TEXAS — New laws went into effect on Jan. 1 in Texas, and the most notable concern property tax relief, residential and commercial construction and an overhaul of the state’s judicial branch.

SB 12

Passed during the last legislative session, Senate Bill 12 concerns the amount of taxes school districts can levy on the residence homestead of a person who is elderly or disabled.

According to state Rep. Hugh Shine, R-Temple, it will “reflect any reduction from the preceding tax year in the district’s maximum compression rate.”

“The 86th Legislature passed House Bill 3, the school finance reform bill last session. HB 3 provided school M&O tax rate compression for property taxpayers, where the state provides additional dollars to school districts in return for lower local school tax rates,” Shine further explained. “Texans over 65 or those who are disabled did not receive this reduction. SB 12/ SJR 2 would put to the voters again the option to extend the tax rate compression from HB 3 to those over 65 or disabled, so they too would see their school M&O tax rate reduced.”

The bill only takes effect if Senate Joint Resolution 2, 87th Legislature, 2nd Called Session, 2021, is approved by voters.

HB 3774

House Bill 3774 involves a sweeping overhaul of the operation and administration of courts in the state’s judicial branch.

It includes the creation of new courts, modification of court procedures and a change of duties for some district officials.

The bill will do the following:

  • Creates ten district courts, five statutory county courts, one statutory probate court, and one criminal law magistrate court;
  • Revises the jurisdiction of certain statutory county courts;
  • Grants the magistrates of certain counties jurisdiction in criminal actions;
  • Establishes the duties of certain district and county attorneys;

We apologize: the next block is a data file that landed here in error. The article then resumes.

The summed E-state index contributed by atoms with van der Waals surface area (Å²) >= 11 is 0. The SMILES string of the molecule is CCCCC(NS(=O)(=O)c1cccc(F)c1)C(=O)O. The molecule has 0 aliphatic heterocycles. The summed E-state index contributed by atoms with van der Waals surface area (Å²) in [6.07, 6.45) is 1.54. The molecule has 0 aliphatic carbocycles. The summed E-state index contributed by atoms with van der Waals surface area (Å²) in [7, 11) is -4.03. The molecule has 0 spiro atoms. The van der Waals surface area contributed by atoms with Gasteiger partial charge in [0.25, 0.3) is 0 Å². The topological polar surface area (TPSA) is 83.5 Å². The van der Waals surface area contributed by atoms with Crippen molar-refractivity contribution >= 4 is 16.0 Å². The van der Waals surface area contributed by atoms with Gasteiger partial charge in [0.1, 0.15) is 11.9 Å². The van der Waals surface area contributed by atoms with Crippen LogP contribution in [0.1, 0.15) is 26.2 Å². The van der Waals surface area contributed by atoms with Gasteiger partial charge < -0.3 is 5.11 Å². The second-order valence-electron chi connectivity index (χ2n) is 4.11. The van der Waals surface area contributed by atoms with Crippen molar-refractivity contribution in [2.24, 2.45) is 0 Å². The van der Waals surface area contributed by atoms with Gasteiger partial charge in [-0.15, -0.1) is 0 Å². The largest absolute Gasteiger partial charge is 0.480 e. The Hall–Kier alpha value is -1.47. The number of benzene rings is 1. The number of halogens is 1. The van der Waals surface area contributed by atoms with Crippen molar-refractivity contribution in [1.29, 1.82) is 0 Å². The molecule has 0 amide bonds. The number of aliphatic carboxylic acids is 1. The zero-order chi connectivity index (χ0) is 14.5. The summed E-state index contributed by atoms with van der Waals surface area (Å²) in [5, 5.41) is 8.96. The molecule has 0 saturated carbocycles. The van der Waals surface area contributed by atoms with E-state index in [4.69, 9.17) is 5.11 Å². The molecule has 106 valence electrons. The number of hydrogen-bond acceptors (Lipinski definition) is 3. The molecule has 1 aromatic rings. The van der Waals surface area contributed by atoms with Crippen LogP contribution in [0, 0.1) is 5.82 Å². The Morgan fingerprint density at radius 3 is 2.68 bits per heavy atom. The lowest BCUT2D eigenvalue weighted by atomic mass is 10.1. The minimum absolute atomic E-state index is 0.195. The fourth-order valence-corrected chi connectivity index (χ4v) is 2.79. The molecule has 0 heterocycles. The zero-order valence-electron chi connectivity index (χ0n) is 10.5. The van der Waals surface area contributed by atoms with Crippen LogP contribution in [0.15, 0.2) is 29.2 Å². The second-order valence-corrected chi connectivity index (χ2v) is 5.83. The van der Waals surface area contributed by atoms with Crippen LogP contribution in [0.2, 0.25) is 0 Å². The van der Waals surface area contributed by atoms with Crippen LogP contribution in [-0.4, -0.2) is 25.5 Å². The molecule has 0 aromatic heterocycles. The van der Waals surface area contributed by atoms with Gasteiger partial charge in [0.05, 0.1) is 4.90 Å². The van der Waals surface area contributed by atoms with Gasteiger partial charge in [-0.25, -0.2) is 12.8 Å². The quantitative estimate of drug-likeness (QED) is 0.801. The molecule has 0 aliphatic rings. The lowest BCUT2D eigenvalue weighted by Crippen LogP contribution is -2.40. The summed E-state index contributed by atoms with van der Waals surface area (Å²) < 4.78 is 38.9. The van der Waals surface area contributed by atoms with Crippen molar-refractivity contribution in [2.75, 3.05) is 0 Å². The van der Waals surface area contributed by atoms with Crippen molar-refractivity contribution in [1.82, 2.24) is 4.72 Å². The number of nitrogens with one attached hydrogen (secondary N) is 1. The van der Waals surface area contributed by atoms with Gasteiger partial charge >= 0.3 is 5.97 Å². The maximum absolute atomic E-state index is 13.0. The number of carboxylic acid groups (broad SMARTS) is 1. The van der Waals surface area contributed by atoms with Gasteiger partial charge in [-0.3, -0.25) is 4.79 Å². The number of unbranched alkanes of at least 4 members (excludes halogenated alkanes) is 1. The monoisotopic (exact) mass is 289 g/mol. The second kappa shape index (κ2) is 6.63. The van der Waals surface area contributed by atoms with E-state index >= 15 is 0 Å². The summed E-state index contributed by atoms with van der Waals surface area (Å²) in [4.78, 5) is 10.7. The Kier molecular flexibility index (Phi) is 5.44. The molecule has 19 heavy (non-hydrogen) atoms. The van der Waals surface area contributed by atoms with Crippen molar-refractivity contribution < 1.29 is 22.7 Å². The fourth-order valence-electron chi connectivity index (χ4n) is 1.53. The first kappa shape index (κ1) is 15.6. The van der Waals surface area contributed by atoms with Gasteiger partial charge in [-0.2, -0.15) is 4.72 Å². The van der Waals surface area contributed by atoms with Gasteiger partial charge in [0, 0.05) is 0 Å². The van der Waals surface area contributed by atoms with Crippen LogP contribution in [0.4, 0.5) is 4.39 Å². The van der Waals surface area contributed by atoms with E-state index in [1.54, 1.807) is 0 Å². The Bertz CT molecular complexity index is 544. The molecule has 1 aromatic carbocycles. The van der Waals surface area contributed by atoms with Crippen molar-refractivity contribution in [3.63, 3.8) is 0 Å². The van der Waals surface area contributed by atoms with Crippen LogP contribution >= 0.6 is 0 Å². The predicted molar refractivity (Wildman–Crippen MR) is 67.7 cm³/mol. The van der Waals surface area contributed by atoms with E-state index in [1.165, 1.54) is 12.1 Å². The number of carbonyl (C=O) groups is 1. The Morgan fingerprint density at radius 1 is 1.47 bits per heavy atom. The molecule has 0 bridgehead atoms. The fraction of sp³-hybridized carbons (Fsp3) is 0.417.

• Makes certain changes applicable to proceedings in a justice or municipal court or in juvenile justice and family courts;
  • Provides for public access to the state court document database, if authorized by the Texas Supreme Court;
  • Revises procedures for the transfer of cases between courts and provides for the development of a standardized transfer certificate and an index of transferred documents form;
  • Provides for a code of professional responsibility to regulate the conduct of entities regulated by the Texas Forensic Science Commission, revises the commission’s investigatory power, and authorizes the commission to use appropriated funds for the training and education of forensic analysts;
  • Includes a veterans county service office among the causes to which a juror may donate their daily reimbursement;
  • Provides for the appointment of a judge or magistrate of a district or statutory county court to preside over a regional specialty court program under certain conditions;
  • Authorizes a defendant participating in a veterans treatment court program to be transferred to another such program in a county adjacent to the county where they work or reside;
  • Requires the Texas Supreme Court to adopt rules regarding exemptions from seizure of a judgment debtor’s property;
  • Provides for the protective order registry to include protective orders for victims of sexual assault or abuse, stalking, or trafficking and for the removal of certain vacated orders from the registry;
  • Makes certain changes regarding the regulation of court reporters;
  • Extends the deadline by which the state’s attorney must answer an application for a writ of habeas corpus filed after final conviction in a felony case without the death penalty and provides alternative methods for serving a copy of an application for such a writ on the state’s attorney in a community supervision case; and
  • Authorizes a justice or judge to order the use of the uniform incident fingerprint card to take the fingerprints of an offender who is charged with a fine‑only misdemeanor involving family violence but was not placed under custodial arrest.

SB 1210

Senate Bill 1210 amends the Texas Clean Air Act, Health and Safety Code. It forbids building codes from prohibiting the use of substitutes for hydrofluorocarbon refrigerants during residential or commercial building construction. That involves air conditioning systems. It is in line with the federal government’s Clean Air Act.